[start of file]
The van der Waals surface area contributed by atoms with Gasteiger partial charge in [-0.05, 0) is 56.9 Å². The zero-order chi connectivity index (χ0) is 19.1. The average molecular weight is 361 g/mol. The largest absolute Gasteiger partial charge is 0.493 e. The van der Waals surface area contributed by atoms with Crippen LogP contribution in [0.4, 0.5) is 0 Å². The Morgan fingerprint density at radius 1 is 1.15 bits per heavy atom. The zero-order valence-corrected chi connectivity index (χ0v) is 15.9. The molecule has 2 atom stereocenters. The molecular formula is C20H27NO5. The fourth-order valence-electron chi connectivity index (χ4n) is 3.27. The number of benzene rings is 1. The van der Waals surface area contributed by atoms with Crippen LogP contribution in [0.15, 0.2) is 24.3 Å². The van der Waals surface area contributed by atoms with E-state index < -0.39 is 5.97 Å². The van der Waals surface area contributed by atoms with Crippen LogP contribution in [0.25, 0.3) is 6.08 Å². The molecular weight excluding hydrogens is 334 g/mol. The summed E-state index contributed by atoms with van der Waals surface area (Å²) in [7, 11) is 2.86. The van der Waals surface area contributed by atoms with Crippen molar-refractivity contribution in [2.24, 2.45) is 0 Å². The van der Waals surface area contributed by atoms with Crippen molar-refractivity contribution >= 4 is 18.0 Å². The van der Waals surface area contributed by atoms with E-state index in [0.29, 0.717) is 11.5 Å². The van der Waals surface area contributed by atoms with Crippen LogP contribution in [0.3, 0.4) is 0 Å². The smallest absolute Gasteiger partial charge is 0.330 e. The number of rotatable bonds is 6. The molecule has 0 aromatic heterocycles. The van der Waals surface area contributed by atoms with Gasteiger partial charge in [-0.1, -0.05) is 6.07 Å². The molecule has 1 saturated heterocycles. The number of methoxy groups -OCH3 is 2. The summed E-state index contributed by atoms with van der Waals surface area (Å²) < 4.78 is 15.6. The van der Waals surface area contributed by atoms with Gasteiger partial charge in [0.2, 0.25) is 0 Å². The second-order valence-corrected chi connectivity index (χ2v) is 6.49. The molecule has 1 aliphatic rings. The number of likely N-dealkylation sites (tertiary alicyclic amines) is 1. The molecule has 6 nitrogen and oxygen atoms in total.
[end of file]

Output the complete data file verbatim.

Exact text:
The van der Waals surface area contributed by atoms with Gasteiger partial charge in [-0.05, 0) is 56.9 Å². The zero-order chi connectivity index (χ0) is 19.1. The average molecular weight is 361 g/mol. The largest absolute Gasteiger partial charge is 0.493 e. The van der Waals surface area contributed by atoms with Crippen LogP contribution in [0.4, 0.5) is 0 Å². The Morgan fingerprint density at radius 1 is 1.15 bits per heavy atom. The zero-order valence-corrected chi connectivity index (χ0v) is 15.9. The molecule has 2 atom stereocenters. The molecular formula is C20H27NO5. The fourth-order valence-electron chi connectivity index (χ4n) is 3.27. The number of benzene rings is 1. The van der Waals surface area contributed by atoms with Crippen LogP contribution in [0.15, 0.2) is 24.3 Å². The van der Waals surface area contributed by atoms with E-state index < -0.39 is 5.97 Å². The van der Waals surface area contributed by atoms with Crippen LogP contribution in [0.25, 0.3) is 6.08 Å². The molecular weight excluding hydrogens is 334 g/mol. The summed E-state index contributed by atoms with van der Waals surface area (Å²) in [7, 11) is 2.86. The van der Waals surface area contributed by atoms with Crippen molar-refractivity contribution in [2.24, 2.45) is 0 Å². The van der Waals surface area contributed by atoms with Crippen molar-refractivity contribution >= 4 is 18.0 Å². The van der Waals surface area contributed by atoms with E-state index in [0.29, 0.717) is 11.5 Å². The van der Waals surface area contributed by atoms with Crippen LogP contribution in [0.3, 0.4) is 0 Å². The smallest absolute Gasteiger partial charge is 0.330 e. The number of rotatable bonds is 6. The molecule has 0 aromatic heterocycles. The van der Waals surface area contributed by atoms with Gasteiger partial charge in [-0.1, -0.05) is 6.07 Å². The molecule has 1 saturated heterocycles. The number of methoxy groups -OCH3 is 2. The summed E-state index contributed by atoms with van der Waals surface area (Å²) < 4.78 is 15.6. The van der Waals surface area contributed by atoms with Gasteiger partial charge in [0.2, 0.25) is 0 Å². The second-order valence-corrected chi connectivity index (χ2v) is 6.49. The molecule has 1 aliphatic rings. The number of likely N-dealkylation sites (tertiary alicyclic amines) is 1. The molecule has 6 nitrogen and oxygen atoms in total.